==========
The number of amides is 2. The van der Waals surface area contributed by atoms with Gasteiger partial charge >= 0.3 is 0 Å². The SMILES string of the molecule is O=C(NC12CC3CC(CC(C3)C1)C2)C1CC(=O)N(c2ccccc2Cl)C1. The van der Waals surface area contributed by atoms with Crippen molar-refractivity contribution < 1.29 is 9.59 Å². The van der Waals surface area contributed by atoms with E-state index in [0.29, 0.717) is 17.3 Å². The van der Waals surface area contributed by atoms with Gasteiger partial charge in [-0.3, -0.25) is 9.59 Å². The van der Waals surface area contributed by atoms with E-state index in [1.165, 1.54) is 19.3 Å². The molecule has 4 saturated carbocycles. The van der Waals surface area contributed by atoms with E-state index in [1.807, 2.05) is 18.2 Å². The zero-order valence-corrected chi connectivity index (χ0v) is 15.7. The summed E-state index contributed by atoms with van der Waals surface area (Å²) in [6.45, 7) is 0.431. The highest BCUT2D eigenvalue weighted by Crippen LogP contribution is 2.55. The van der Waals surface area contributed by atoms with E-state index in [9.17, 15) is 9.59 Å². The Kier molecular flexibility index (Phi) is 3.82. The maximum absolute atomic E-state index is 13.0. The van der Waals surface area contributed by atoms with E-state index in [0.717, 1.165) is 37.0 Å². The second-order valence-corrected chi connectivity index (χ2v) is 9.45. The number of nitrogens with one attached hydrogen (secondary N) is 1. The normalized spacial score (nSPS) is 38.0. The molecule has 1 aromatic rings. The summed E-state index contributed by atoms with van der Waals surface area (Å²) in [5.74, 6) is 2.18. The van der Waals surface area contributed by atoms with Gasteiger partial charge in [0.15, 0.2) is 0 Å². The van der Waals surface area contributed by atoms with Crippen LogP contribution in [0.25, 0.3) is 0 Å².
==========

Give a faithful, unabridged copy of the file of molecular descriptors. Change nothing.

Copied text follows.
The number of amides is 2. The van der Waals surface area contributed by atoms with Gasteiger partial charge >= 0.3 is 0 Å². The SMILES string of the molecule is O=C(NC12CC3CC(CC(C3)C1)C2)C1CC(=O)N(c2ccccc2Cl)C1. The van der Waals surface area contributed by atoms with Crippen molar-refractivity contribution < 1.29 is 9.59 Å². The van der Waals surface area contributed by atoms with E-state index in [0.29, 0.717) is 17.3 Å². The van der Waals surface area contributed by atoms with Gasteiger partial charge in [-0.3, -0.25) is 9.59 Å². The van der Waals surface area contributed by atoms with E-state index in [1.165, 1.54) is 19.3 Å². The molecule has 4 saturated carbocycles. The van der Waals surface area contributed by atoms with E-state index in [1.807, 2.05) is 18.2 Å². The zero-order valence-corrected chi connectivity index (χ0v) is 15.7. The summed E-state index contributed by atoms with van der Waals surface area (Å²) in [6.45, 7) is 0.431. The highest BCUT2D eigenvalue weighted by Crippen LogP contribution is 2.55. The van der Waals surface area contributed by atoms with E-state index in [9.17, 15) is 9.59 Å². The Kier molecular flexibility index (Phi) is 3.82. The maximum absolute atomic E-state index is 13.0. The van der Waals surface area contributed by atoms with E-state index in [0.717, 1.165) is 37.0 Å². The second-order valence-corrected chi connectivity index (χ2v) is 9.45. The number of nitrogens with one attached hydrogen (secondary N) is 1. The normalized spacial score (nSPS) is 38.0. The molecule has 1 aromatic rings. The summed E-state index contributed by atoms with van der Waals surface area (Å²) in [5.74, 6) is 2.18. The van der Waals surface area contributed by atoms with Gasteiger partial charge in [0.15, 0.2) is 0 Å². The van der Waals surface area contributed by atoms with Crippen LogP contribution in [0.25, 0.3) is 0 Å².